Jane also has a flower motif. She’s making almond biscuits with fairly involved flower pot design (you really gonna outline six petals on all twenty four biscuits in time, Jane?) Jane hasn’t practiced decorating her cookies within the time, which could prove to be her downfall.
Now the cutting of the shapes is beginning. Most bakers have created templates of varying degrees of complexity. Kate is cutting out very detailed butterfly bottoms, which seems like a terrible idea but if you have the patience, Kate, you do you.
Andrew hopes his hexagons tessalate together quite nicely, which, is that even a thing? Does he mean a tesseract? Isn’t a tesseract how the Murray kids traveled through time to save their father in A Wrinkle in Time? Wait, Andrew is a tall ginger—is he somehow a descendant of Calvin O’Keefe?? Oh, helpfully Andrew defines “tessalate” as any shape that fits together without any gaps. Sure, Andrew O’Keefe.
On the other end of the complexity spectrum we have Rav with his triangle for his coconut and lime flavored British pennant shaped biscuits. Triangles can also tessalate, but Rav doesn’t really care about that.
Baking twenty four biscuits to the same color and consistency in the tiny ovens is going to be a challenge. Taking them in and out of the oven without dropping the whole tray also seems to be a challenge for some bakers, including Louise, who drops a whole tray and has to try to replace them with her remaining dough.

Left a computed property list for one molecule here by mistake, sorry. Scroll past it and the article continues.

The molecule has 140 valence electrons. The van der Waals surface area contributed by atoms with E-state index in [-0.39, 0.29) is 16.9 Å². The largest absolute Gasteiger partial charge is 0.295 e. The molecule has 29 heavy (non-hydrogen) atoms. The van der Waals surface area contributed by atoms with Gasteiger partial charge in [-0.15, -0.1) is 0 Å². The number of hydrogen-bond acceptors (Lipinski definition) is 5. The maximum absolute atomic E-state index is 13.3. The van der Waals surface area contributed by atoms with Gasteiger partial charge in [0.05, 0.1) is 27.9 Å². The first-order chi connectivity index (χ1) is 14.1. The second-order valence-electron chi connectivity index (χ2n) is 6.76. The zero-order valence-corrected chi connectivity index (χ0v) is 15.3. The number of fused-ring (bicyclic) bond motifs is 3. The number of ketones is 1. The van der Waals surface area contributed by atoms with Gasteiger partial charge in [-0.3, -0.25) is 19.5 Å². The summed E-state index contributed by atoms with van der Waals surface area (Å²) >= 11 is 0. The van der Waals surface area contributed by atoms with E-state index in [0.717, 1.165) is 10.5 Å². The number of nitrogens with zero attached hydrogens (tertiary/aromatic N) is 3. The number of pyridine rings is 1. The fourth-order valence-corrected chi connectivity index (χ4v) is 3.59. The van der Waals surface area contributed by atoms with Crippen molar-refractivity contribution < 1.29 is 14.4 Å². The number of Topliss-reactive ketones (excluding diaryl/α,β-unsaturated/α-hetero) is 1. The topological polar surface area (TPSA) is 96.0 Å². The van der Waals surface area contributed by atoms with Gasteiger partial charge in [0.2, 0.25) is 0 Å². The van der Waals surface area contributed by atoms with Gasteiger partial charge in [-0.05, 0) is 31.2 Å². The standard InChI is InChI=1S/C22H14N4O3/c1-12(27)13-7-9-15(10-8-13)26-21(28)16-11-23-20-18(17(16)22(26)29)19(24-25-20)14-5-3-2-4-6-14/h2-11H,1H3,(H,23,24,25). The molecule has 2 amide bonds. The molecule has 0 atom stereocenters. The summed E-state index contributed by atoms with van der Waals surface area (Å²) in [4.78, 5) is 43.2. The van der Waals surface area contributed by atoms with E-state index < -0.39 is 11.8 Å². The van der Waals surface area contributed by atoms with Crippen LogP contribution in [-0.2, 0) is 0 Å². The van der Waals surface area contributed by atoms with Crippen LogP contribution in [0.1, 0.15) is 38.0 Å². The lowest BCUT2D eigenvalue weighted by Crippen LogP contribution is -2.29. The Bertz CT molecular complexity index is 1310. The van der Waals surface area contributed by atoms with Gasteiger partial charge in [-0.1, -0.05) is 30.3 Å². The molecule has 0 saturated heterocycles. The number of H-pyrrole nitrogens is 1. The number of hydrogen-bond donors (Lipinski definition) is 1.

Mel announces that they have ninety minutes left, and many of the bakers are removing their bakes from the oven. Rav is pleased with the brownness of the bake, and says he made an extra so he can get rid of one that looks too brown. (I always wonder why bakers don’t, say, double their dough and make as many as possible to pick and choose the best? I wonder if it’s an unspoken rule not to, the way presidents only served two terms because of George Washington until FDR came along). Mel asks this, too, then leave to tattle on Rav to the judges after promising not to tell.
Candice, in her Doctor Who brainy specs, has made her challenge more difficult by deciding to make chocolate and salted caramel sandwich cookies, which need a bottom and a top, requiring forty eight total biscuits.
Val has time management problems again. Most bakers have started decorating their first tray while Val is…I don’t know exactly what Val is doing, bless her heart “Everybody else is ready! And I’m not!” she sings. Then she drops some biscuits on the floor. “Whether I can serve these or not, I’m not sure,” she says, looking at very broken biscuits that are definitely not edible any longer. You’re not alone in the kitchen, Val, you can’t just wash off the chicken and still serve it like Julia Child.
Mel poses a baking koan to Jane: Is it better to get some of them done fully, or is it better to get all of them done partly? (Since the brief is to look uniform, you can guess which answer I’d choose).
The bakers show us how good (or bad) they are at counting as they try and make sure they have the required number of crispy, crunchy biscuits. Paul’s all-devouring maw and ocean sized mug of tea demand satisfaction; do not disappoint, bakers!
With ten minutes left, the tension music kicks in, and everyone is piping like the Queen of the Night in Mozart’s The Magic Flute. Tom’s hands are shaking and Rav is making a right dog’s breakfast of his banner. Selasi just casually eats a leftover cookie. Val insists ice-creams aren’t supposed to be identical anyway.
Selasi sings to Louise, “Don’t stress don’t stress don’t stress don’t stress” which, could Selasi come and whisper that it in my ear every night as I try to fall asleep? Because that would be the best.
Finally Mel puts us all out of our misery by calling time. Biscuit bakes are moved to the ends of benches, and the judging begins.